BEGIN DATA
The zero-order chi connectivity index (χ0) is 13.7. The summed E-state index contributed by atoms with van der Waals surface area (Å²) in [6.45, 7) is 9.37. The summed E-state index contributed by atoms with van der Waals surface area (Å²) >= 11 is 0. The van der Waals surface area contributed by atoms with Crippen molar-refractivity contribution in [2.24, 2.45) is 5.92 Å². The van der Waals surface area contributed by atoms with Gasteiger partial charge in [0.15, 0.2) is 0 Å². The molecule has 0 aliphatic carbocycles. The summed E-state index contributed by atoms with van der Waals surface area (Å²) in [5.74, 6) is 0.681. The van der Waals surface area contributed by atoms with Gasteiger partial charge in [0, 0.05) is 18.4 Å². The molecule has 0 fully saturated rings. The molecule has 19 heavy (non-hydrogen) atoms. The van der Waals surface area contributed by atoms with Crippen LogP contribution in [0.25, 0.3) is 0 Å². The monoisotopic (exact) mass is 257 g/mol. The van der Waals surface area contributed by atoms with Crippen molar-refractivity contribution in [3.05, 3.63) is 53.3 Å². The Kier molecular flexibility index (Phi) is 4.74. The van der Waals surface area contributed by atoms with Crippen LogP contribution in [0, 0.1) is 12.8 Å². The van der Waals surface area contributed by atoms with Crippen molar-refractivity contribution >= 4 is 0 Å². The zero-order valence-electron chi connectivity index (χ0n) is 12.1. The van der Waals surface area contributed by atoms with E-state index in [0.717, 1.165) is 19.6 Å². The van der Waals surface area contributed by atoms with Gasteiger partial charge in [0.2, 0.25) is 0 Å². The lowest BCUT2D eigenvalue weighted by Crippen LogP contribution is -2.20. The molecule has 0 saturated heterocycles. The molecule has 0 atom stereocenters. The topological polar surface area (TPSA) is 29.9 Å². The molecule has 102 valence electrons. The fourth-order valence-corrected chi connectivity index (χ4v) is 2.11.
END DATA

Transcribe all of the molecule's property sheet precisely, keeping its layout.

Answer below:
The zero-order chi connectivity index (χ0) is 13.7. The summed E-state index contributed by atoms with van der Waals surface area (Å²) in [6.45, 7) is 9.37. The summed E-state index contributed by atoms with van der Waals surface area (Å²) >= 11 is 0. The van der Waals surface area contributed by atoms with Crippen molar-refractivity contribution in [2.24, 2.45) is 5.92 Å². The van der Waals surface area contributed by atoms with Gasteiger partial charge in [0.15, 0.2) is 0 Å². The molecule has 0 aliphatic carbocycles. The summed E-state index contributed by atoms with van der Waals surface area (Å²) in [5.74, 6) is 0.681. The van der Waals surface area contributed by atoms with Gasteiger partial charge in [0, 0.05) is 18.4 Å². The molecule has 0 fully saturated rings. The molecule has 19 heavy (non-hydrogen) atoms. The van der Waals surface area contributed by atoms with Crippen LogP contribution in [0.25, 0.3) is 0 Å². The monoisotopic (exact) mass is 257 g/mol. The van der Waals surface area contributed by atoms with Crippen molar-refractivity contribution in [3.05, 3.63) is 53.3 Å². The Kier molecular flexibility index (Phi) is 4.74. The van der Waals surface area contributed by atoms with Crippen LogP contribution in [0, 0.1) is 12.8 Å². The van der Waals surface area contributed by atoms with Crippen molar-refractivity contribution >= 4 is 0 Å². The zero-order valence-electron chi connectivity index (χ0n) is 12.1. The van der Waals surface area contributed by atoms with E-state index in [0.717, 1.165) is 19.6 Å². The van der Waals surface area contributed by atoms with Gasteiger partial charge in [0.2, 0.25) is 0 Å². The lowest BCUT2D eigenvalue weighted by Crippen LogP contribution is -2.20. The molecule has 0 saturated heterocycles. The molecule has 0 atom stereocenters. The topological polar surface area (TPSA) is 29.9 Å². The molecule has 102 valence electrons. The fourth-order valence-corrected chi connectivity index (χ4v) is 2.11.